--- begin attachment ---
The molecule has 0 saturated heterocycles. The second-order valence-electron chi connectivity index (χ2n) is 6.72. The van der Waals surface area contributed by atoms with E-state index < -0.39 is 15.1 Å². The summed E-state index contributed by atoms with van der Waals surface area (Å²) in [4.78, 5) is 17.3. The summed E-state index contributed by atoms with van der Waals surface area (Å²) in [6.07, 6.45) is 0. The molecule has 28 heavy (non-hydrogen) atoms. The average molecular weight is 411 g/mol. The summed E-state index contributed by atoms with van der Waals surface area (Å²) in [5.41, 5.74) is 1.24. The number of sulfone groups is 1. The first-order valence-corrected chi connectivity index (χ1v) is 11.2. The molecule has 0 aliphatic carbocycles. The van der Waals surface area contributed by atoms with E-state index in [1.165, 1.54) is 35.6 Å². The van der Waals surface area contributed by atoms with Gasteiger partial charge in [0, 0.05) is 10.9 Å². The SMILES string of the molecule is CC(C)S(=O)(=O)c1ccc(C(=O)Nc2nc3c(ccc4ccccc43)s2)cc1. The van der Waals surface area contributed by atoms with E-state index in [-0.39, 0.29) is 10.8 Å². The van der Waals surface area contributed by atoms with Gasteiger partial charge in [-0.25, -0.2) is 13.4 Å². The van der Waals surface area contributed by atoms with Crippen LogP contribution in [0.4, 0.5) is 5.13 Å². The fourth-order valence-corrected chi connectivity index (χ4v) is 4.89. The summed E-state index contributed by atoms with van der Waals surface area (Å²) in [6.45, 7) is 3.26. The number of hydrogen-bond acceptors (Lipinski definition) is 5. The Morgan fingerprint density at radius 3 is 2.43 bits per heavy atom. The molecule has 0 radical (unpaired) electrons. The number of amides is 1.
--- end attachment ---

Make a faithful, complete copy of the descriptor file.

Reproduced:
The molecule has 0 saturated heterocycles. The second-order valence-electron chi connectivity index (χ2n) is 6.72. The van der Waals surface area contributed by atoms with E-state index < -0.39 is 15.1 Å². The summed E-state index contributed by atoms with van der Waals surface area (Å²) in [4.78, 5) is 17.3. The summed E-state index contributed by atoms with van der Waals surface area (Å²) in [6.07, 6.45) is 0. The molecule has 28 heavy (non-hydrogen) atoms. The average molecular weight is 411 g/mol. The summed E-state index contributed by atoms with van der Waals surface area (Å²) in [5.41, 5.74) is 1.24. The number of sulfone groups is 1. The first-order valence-corrected chi connectivity index (χ1v) is 11.2. The molecule has 0 aliphatic carbocycles. The van der Waals surface area contributed by atoms with E-state index in [1.165, 1.54) is 35.6 Å². The van der Waals surface area contributed by atoms with Gasteiger partial charge in [0, 0.05) is 10.9 Å². The SMILES string of the molecule is CC(C)S(=O)(=O)c1ccc(C(=O)Nc2nc3c(ccc4ccccc43)s2)cc1. The van der Waals surface area contributed by atoms with E-state index in [-0.39, 0.29) is 10.8 Å². The van der Waals surface area contributed by atoms with Gasteiger partial charge in [-0.25, -0.2) is 13.4 Å². The van der Waals surface area contributed by atoms with Crippen LogP contribution in [0.4, 0.5) is 5.13 Å². The fourth-order valence-corrected chi connectivity index (χ4v) is 4.89. The summed E-state index contributed by atoms with van der Waals surface area (Å²) in [6.45, 7) is 3.26. The number of hydrogen-bond acceptors (Lipinski definition) is 5. The Morgan fingerprint density at radius 3 is 2.43 bits per heavy atom. The molecule has 0 radical (unpaired) electrons. The number of amides is 1.